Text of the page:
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Certain BP Patterns in Early Pregnancy May Help Predict Hypertensive Disorders


When used in conjunction with other risk factors, the 6 distinct blood pressure patterns were able to accurately predict and stratify risk of hypertensive disorders of pregnancy regardless of race or ethnicity.

A handful of blood pressure patterns in the first half of pregnancy may be able to determine risk of preeclampsia and gestational hypertension, suggest new study findings published in the Journal of the American Heart Association.

When used in conjunction with other risk factors, the 6 distinct blood pressure patterns—both initial levels and changes in patterns over time—were able to accurately predict and stratify risk of pregnancy regardless of race or ethnicity.

“Hypertensive disorders in pregnancy are leading causes of morbidity and mortality, particularly in people of color,” Kari L. Carldon, MD, associate executive director of The Permanente Medical Group, said in a statement. “Identifying risk factors and then implementing a risk stratification program and treatment plan could have a huge impact for both the pregnant person and infant, dramatically reducing the changes of adverse outcomes.”

The researchers of the study further highlighted the feasibility of implementing a risk stratification program based on their findings, as blood pressure measurements do not require biomarker testing or biophysical parameters.

The group analyzed blood pressure measurements and other data from the electronic medical records of approximately 250,000 healthy pregnant patients who gave birth at Kaiser Permanente Northern California hospitals between 2009 and 2019, all of whom were considered to be at low to moderate risk of developing hypertensive disorders of pregnancy based on US Preventive Services Task Force criteria. Patients with high-risk conditions, such as prior chronic hypertension, liver disease, or kidney disease, were excluded from the study.

From these data, the researchers developed and validated the 6 blood pressure trajectories, which elicited “excellent” discrimination, with C-statistics ranging from 0.731 to 0.770. The observed discrimination, explained the researchers, was superior to that observed when using risk factors alone (0.688-0.695).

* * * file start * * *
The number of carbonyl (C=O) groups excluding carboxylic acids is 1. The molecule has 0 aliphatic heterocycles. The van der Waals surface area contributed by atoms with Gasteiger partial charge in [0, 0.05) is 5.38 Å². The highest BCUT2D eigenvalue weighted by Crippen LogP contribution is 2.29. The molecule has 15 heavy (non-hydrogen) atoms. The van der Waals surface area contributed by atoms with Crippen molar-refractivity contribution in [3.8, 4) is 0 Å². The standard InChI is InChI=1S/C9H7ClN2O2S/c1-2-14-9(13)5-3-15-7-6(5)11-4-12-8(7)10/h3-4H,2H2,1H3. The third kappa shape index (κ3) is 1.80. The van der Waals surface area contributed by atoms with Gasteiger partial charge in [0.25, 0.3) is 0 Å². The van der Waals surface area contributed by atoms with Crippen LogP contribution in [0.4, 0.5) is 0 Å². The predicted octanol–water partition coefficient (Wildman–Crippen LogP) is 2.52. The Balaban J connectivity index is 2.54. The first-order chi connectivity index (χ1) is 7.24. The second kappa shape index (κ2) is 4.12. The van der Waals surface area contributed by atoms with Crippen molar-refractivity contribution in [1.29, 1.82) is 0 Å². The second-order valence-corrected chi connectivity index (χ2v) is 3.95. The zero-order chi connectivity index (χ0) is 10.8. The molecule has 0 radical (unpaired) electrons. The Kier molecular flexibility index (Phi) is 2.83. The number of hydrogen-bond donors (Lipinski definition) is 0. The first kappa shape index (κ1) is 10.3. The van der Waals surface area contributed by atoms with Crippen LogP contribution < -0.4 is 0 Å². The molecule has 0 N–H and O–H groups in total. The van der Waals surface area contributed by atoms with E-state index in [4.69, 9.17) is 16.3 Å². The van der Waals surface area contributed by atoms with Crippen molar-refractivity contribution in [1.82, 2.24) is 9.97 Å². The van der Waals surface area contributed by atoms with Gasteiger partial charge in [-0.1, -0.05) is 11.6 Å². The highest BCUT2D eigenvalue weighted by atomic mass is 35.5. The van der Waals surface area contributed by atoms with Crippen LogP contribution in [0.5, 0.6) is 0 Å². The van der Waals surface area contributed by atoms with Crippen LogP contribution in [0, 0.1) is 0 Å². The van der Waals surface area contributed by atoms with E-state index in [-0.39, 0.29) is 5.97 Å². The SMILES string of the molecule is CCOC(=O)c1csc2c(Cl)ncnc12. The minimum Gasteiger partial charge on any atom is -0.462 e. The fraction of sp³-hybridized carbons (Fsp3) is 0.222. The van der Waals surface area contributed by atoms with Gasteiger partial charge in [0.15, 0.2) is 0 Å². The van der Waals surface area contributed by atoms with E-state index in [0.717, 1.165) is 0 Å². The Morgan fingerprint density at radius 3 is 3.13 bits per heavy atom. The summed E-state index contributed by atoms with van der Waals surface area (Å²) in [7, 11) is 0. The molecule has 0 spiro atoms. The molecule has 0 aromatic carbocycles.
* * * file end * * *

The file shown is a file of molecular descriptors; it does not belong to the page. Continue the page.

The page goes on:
Three of the 6 blood pressure trajectories observed in the first 20 weeks of pregnancy were able to identify nearly 3 in 4 patients (74%) who subsequently developed preeclampsia in the latter half of their pregnancy as well as 82% of gestational hypertension outcomes in more than half (52%) of the study group.

“These findings are likely to influence practice standards. Current guidelines recommend that patients with only one moderate risk factor are to be ‘considered’ for treatment with [low-dose aspirin administration],” highlighted the researchers.

“The systolic [blood pressure trajectory] patterns based on 3 or 4 BP measurements in the first half of pregnancy reclassified a substantial proportion of patients, considered as moderate risk under current guidelines’ criteria, as having lower risk for preeclampsia and gestational hypertension. Furthermore, the effectiveness of the early pregnancy [blood pressure trajectory] patterns to discriminate high-risk individuals within an ostensibly low-to-moderate risk population is a major advancement in precision care without expensive assessments.”

Across the study cohort, 0.4% (n = 1008), 4.3% (n = 10,766), and 4.6% (n = 11,514) of patients developed early-onset preeclampsia, later-onset preeclampsia, and gestationa; hypertension, respectively. The absolute observed risk of preeclampsia ranged from 0.5% to over 15% while risk of gestational hypertension ranged from 0.4% to 17.6% based on race, ethnicity, nulliparity, and maternal obesity, among other factors. The findings suggest that even within populations of patients considered to be at low to moderate risk, there are subsets of patients at higher risk, including those with common risk factors like nulliparity and obesity.


Gunderson E, Greenberg M, Sun B, et al. Early pregnancy systolic blood pressure patterns predict early- and later-onset preeclampsia and gestational hypertension among ostensibly low-to-moderate risk groups. J Am Heart Assoc. Published online July 12, 2023. doi:10.1161/JAHA.123.029617

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